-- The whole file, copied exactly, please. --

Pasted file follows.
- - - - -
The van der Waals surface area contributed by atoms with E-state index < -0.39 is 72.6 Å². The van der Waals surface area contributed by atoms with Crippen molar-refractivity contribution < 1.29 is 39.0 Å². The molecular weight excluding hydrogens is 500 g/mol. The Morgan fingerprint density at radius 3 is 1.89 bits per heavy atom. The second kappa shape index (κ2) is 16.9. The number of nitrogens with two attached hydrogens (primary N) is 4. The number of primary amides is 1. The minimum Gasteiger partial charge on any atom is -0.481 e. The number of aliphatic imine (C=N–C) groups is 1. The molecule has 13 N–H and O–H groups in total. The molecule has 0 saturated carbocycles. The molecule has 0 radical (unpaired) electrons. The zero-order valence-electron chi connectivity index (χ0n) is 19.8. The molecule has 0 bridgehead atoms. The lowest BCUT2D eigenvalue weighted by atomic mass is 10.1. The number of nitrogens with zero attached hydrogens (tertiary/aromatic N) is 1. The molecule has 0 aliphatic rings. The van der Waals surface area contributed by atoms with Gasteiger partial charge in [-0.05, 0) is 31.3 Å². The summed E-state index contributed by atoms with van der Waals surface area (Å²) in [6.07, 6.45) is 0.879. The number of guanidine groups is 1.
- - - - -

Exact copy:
The van der Waals surface area contributed by atoms with E-state index < -0.39 is 72.6 Å². The van der Waals surface area contributed by atoms with Crippen molar-refractivity contribution < 1.29 is 39.0 Å². The molecular weight excluding hydrogens is 500 g/mol. The Morgan fingerprint density at radius 3 is 1.89 bits per heavy atom. The second kappa shape index (κ2) is 16.9. The number of nitrogens with two attached hydrogens (primary N) is 4. The number of primary amides is 1. The minimum Gasteiger partial charge on any atom is -0.481 e. The number of aliphatic imine (C=N–C) groups is 1. The molecule has 13 N–H and O–H groups in total. The molecule has 0 saturated carbocycles. The molecule has 0 radical (unpaired) electrons. The zero-order valence-electron chi connectivity index (χ0n) is 19.8. The molecule has 0 bridgehead atoms. The lowest BCUT2D eigenvalue weighted by atomic mass is 10.1. The number of nitrogens with zero attached hydrogens (tertiary/aromatic N) is 1. The molecule has 0 aliphatic rings. The van der Waals surface area contributed by atoms with Gasteiger partial charge in [-0.05, 0) is 31.3 Å². The summed E-state index contributed by atoms with van der Waals surface area (Å²) in [6.07, 6.45) is 0.879. The number of guanidine groups is 1.